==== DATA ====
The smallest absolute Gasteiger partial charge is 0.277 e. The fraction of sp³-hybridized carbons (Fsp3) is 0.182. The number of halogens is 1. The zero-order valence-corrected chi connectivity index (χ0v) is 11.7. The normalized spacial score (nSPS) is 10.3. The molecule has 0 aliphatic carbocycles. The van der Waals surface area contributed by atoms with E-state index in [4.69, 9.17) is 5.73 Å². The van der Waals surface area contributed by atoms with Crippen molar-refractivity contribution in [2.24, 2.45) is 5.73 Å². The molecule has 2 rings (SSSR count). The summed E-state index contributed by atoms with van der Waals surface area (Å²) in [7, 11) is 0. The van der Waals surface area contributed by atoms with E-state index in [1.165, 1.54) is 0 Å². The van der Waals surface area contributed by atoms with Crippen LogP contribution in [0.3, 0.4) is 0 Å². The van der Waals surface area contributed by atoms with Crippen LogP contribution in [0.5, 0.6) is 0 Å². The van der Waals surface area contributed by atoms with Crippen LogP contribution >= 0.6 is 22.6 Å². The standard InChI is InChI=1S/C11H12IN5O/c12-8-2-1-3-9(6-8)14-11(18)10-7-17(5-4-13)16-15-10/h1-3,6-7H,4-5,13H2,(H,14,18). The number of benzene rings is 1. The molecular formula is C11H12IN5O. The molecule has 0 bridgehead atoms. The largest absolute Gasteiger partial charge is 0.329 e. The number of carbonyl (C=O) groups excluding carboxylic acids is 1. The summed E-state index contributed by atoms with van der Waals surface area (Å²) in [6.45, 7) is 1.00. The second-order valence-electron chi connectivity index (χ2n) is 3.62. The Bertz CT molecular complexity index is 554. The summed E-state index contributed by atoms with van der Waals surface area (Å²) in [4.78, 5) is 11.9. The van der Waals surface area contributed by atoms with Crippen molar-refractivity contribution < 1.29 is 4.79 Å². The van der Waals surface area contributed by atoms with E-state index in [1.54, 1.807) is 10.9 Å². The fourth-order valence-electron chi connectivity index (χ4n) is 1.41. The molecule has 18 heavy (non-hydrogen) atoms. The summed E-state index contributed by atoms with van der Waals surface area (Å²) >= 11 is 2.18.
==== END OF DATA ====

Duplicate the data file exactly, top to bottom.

The smallest absolute Gasteiger partial charge is 0.277 e. The fraction of sp³-hybridized carbons (Fsp3) is 0.182. The number of halogens is 1. The zero-order valence-corrected chi connectivity index (χ0v) is 11.7. The normalized spacial score (nSPS) is 10.3. The molecule has 0 aliphatic carbocycles. The van der Waals surface area contributed by atoms with E-state index in [4.69, 9.17) is 5.73 Å². The van der Waals surface area contributed by atoms with Crippen molar-refractivity contribution in [2.24, 2.45) is 5.73 Å². The molecule has 2 rings (SSSR count). The summed E-state index contributed by atoms with van der Waals surface area (Å²) in [7, 11) is 0. The van der Waals surface area contributed by atoms with E-state index in [1.165, 1.54) is 0 Å². The van der Waals surface area contributed by atoms with Crippen LogP contribution in [0.3, 0.4) is 0 Å². The van der Waals surface area contributed by atoms with Crippen LogP contribution in [0.5, 0.6) is 0 Å². The van der Waals surface area contributed by atoms with Crippen LogP contribution >= 0.6 is 22.6 Å². The standard InChI is InChI=1S/C11H12IN5O/c12-8-2-1-3-9(6-8)14-11(18)10-7-17(5-4-13)16-15-10/h1-3,6-7H,4-5,13H2,(H,14,18). The number of benzene rings is 1. The molecular formula is C11H12IN5O. The molecule has 0 bridgehead atoms. The largest absolute Gasteiger partial charge is 0.329 e. The number of carbonyl (C=O) groups excluding carboxylic acids is 1. The summed E-state index contributed by atoms with van der Waals surface area (Å²) in [6.45, 7) is 1.00. The second-order valence-electron chi connectivity index (χ2n) is 3.62. The Bertz CT molecular complexity index is 554. The summed E-state index contributed by atoms with van der Waals surface area (Å²) in [4.78, 5) is 11.9. The van der Waals surface area contributed by atoms with Crippen molar-refractivity contribution < 1.29 is 4.79 Å². The van der Waals surface area contributed by atoms with E-state index in [1.54, 1.807) is 10.9 Å². The fourth-order valence-electron chi connectivity index (χ4n) is 1.41. The molecule has 18 heavy (non-hydrogen) atoms. The summed E-state index contributed by atoms with van der Waals surface area (Å²) >= 11 is 2.18.